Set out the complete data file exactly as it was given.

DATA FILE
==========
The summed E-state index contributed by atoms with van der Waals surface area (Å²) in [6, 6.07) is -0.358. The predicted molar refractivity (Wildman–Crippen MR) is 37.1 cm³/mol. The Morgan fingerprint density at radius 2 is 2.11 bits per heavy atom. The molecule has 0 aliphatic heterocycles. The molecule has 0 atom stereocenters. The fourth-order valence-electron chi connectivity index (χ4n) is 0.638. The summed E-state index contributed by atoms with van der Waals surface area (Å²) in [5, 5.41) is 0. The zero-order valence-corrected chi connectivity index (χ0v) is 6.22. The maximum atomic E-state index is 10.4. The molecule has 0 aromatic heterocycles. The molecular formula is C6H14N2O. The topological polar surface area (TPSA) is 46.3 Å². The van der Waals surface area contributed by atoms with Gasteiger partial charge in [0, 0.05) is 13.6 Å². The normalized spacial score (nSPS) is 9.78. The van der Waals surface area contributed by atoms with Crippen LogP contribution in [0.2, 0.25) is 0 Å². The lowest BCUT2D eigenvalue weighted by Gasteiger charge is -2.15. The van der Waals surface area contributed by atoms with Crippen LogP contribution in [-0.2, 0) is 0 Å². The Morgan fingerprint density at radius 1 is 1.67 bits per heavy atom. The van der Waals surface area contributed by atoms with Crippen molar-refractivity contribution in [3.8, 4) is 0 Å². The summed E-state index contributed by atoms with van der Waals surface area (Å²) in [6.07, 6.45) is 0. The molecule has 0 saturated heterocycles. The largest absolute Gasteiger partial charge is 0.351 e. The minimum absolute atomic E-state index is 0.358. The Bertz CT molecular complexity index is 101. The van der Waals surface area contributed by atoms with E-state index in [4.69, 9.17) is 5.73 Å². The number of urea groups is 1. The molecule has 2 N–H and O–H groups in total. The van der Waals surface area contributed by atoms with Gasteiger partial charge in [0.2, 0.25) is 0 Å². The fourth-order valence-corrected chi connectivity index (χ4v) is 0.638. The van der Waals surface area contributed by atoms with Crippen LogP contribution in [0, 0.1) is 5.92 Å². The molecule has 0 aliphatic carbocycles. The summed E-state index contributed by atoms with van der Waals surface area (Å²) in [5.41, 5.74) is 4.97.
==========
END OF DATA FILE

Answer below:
The summed E-state index contributed by atoms with van der Waals surface area (Å²) in [6, 6.07) is -0.358. The predicted molar refractivity (Wildman–Crippen MR) is 37.1 cm³/mol. The Morgan fingerprint density at radius 2 is 2.11 bits per heavy atom. The molecule has 0 aliphatic heterocycles. The molecule has 0 atom stereocenters. The fourth-order valence-electron chi connectivity index (χ4n) is 0.638. The summed E-state index contributed by atoms with van der Waals surface area (Å²) in [5, 5.41) is 0. The zero-order valence-corrected chi connectivity index (χ0v) is 6.22. The maximum atomic E-state index is 10.4. The molecule has 0 aromatic heterocycles. The molecular formula is C6H14N2O. The topological polar surface area (TPSA) is 46.3 Å². The van der Waals surface area contributed by atoms with Gasteiger partial charge in [0, 0.05) is 13.6 Å². The normalized spacial score (nSPS) is 9.78. The van der Waals surface area contributed by atoms with Crippen LogP contribution in [0.2, 0.25) is 0 Å². The lowest BCUT2D eigenvalue weighted by Gasteiger charge is -2.15. The van der Waals surface area contributed by atoms with Crippen LogP contribution in [-0.2, 0) is 0 Å². The Morgan fingerprint density at radius 1 is 1.67 bits per heavy atom. The van der Waals surface area contributed by atoms with Crippen molar-refractivity contribution in [3.8, 4) is 0 Å². The summed E-state index contributed by atoms with van der Waals surface area (Å²) in [6.07, 6.45) is 0. The molecule has 0 saturated heterocycles. The largest absolute Gasteiger partial charge is 0.351 e. The minimum absolute atomic E-state index is 0.358. The Bertz CT molecular complexity index is 101. The van der Waals surface area contributed by atoms with E-state index in [4.69, 9.17) is 5.73 Å². The number of urea groups is 1. The molecule has 2 N–H and O–H groups in total. The van der Waals surface area contributed by atoms with Gasteiger partial charge in [0.2, 0.25) is 0 Å². The fourth-order valence-corrected chi connectivity index (χ4v) is 0.638. The van der Waals surface area contributed by atoms with Crippen LogP contribution in [0, 0.1) is 5.92 Å². The molecule has 0 aliphatic carbocycles. The summed E-state index contributed by atoms with van der Waals surface area (Å²) in [5.41, 5.74) is 4.97.